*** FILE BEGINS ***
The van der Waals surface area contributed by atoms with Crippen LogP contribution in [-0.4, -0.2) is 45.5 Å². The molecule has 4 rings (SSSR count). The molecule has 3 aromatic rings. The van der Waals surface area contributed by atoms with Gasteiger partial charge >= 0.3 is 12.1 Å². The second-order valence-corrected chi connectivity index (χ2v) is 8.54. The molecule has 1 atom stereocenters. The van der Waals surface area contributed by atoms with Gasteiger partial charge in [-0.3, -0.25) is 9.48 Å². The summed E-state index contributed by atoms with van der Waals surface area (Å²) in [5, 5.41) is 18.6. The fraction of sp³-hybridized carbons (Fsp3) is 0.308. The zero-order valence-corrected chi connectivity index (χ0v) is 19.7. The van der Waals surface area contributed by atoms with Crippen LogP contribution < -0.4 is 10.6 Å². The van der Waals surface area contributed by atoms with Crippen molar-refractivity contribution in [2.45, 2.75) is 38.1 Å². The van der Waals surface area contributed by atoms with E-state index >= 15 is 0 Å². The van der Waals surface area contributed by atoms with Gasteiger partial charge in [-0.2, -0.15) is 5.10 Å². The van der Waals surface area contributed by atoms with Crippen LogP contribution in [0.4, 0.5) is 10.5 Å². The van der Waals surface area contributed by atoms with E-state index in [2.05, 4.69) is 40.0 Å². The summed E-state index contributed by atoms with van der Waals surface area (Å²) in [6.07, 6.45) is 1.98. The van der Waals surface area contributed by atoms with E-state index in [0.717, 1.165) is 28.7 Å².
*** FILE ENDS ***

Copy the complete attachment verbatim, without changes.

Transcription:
The van der Waals surface area contributed by atoms with Crippen LogP contribution in [-0.4, -0.2) is 45.5 Å². The molecule has 4 rings (SSSR count). The molecule has 3 aromatic rings. The van der Waals surface area contributed by atoms with Gasteiger partial charge >= 0.3 is 12.1 Å². The second-order valence-corrected chi connectivity index (χ2v) is 8.54. The molecule has 1 atom stereocenters. The van der Waals surface area contributed by atoms with Gasteiger partial charge in [-0.3, -0.25) is 9.48 Å². The summed E-state index contributed by atoms with van der Waals surface area (Å²) in [5, 5.41) is 18.6. The fraction of sp³-hybridized carbons (Fsp3) is 0.308. The zero-order valence-corrected chi connectivity index (χ0v) is 19.7. The van der Waals surface area contributed by atoms with Crippen LogP contribution < -0.4 is 10.6 Å². The van der Waals surface area contributed by atoms with Crippen molar-refractivity contribution in [2.45, 2.75) is 38.1 Å². The van der Waals surface area contributed by atoms with E-state index >= 15 is 0 Å². The van der Waals surface area contributed by atoms with Gasteiger partial charge in [-0.2, -0.15) is 5.10 Å². The van der Waals surface area contributed by atoms with Crippen LogP contribution in [0.4, 0.5) is 10.5 Å². The van der Waals surface area contributed by atoms with E-state index in [2.05, 4.69) is 40.0 Å². The summed E-state index contributed by atoms with van der Waals surface area (Å²) in [6.07, 6.45) is 1.98. The van der Waals surface area contributed by atoms with E-state index in [0.717, 1.165) is 28.7 Å².